Frequently Asked Questions


General Topics


What is the definition of “medical device” for purposes of this policy?

For purposes of this policy, the term “medical device” refers to any device that is tracked pursuant to the federal Safe Medical Device Act, which generally includes devices that are implantable or life-sustaining.

How is this policy being enforced?

With respect to violations by Industry representatives, enforcement shall be the responsibility of the UPMC Supply Chain Management and the University’s Purchasing Department. With respect to UPMC employees, violations of the policy shall be handled first by the individual’s immediate supervisor and the UPMC Ethics and Compliance Office; in the case of SOHS personnel, violations of the policy shall be handled first by the individual’s dean and department chair; or both (for dual status personnel). Existing policies of UPMC and the University related to employment actions shall apply to any action taken, including any provisions in those policies for appeal of decisions.

What is the guidance surrounding authorship and ghostwriting?

The Industry Relationship Policy prohibits SOHS and UPMC personnel from lending their name to articles or presentations ghostwritten by industry. The Uniform Requirements for Manuscripts Submitted to Biomedical Journals provides detailed guidance about the accepted standards for being listed as an author on a submitted manuscript. Individuals shall have made specific and substantial contributions in the design, conduct, analysis, and writing of a manuscript in order to be listed as an author. Acquisition of funding, collection of data, or general supervision of the research group, alone, does not justify authorship. Many journals now require the corresponding author to describe the roles of each author. In addition, each author is expected to take public responsibility for the integrity and accuracy of the publication.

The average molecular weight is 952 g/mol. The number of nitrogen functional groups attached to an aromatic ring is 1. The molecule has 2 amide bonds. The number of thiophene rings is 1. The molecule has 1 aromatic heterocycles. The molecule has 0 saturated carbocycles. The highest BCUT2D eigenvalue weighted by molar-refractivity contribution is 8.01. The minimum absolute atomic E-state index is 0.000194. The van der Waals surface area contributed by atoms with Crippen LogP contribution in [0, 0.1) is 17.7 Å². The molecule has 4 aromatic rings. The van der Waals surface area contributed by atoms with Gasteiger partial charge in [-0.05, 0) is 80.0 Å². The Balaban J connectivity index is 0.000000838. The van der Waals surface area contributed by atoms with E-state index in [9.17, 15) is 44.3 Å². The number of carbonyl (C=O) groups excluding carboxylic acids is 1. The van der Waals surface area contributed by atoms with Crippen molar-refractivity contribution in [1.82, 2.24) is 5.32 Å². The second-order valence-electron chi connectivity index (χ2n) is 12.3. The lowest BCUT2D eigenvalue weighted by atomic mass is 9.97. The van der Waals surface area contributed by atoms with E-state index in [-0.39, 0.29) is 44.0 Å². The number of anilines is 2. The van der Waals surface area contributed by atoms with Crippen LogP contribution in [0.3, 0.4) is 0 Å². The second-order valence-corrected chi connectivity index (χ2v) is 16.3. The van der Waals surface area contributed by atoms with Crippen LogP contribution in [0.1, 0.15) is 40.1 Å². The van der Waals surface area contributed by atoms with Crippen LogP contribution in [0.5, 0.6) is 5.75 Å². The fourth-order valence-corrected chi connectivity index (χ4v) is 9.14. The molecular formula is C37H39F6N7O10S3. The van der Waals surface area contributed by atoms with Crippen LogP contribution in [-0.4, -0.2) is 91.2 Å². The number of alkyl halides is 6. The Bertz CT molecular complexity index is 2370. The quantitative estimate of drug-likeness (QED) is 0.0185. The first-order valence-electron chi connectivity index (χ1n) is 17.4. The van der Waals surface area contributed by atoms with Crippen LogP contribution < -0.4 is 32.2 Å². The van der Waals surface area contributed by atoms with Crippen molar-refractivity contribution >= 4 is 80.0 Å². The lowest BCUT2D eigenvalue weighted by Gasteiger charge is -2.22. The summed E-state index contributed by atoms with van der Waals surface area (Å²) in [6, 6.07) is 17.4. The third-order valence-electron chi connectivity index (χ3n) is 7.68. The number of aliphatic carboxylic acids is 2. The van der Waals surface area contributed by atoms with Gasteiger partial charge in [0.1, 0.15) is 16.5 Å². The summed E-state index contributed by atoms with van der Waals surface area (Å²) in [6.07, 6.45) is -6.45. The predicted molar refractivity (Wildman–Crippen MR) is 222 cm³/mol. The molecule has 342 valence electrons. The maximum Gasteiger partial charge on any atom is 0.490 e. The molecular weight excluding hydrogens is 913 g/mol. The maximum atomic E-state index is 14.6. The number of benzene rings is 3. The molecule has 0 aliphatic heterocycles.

Access to litigation documents has revealed an unsavory apparent disregard for authorship requirements by members of the academy in collaboration with for-profit sponsors of clinical trials. Academics who have had little or no participation in the clinical trial have been asked to add their and their institutions’ good names to a manuscript that is in essentially final form, having been writing by the sponsor. In addition to being the ethical antithesis of the precepts of scientific reporting, such actions may also result in very public embarrassment.

A series of articles in the Journal of the American Medical Association provides both data and discussion on this topic:

Editorial: Impugning the Integrity of Medical Science: The Adverse Effects of Industry Influence

Guest Authorship and Ghostwriting in Publications Related to Rofecoxib: A Case Study of Industry Documents From Rofecoxib Litigation

Reporting Mortality Findings in Trials of Rofecoxib for Alzheimer Disease or Cognitive Impairment: A Case Study Based on Documents From Rofecoxib Litigation

Where/how are medication samples allowed to be dispensed?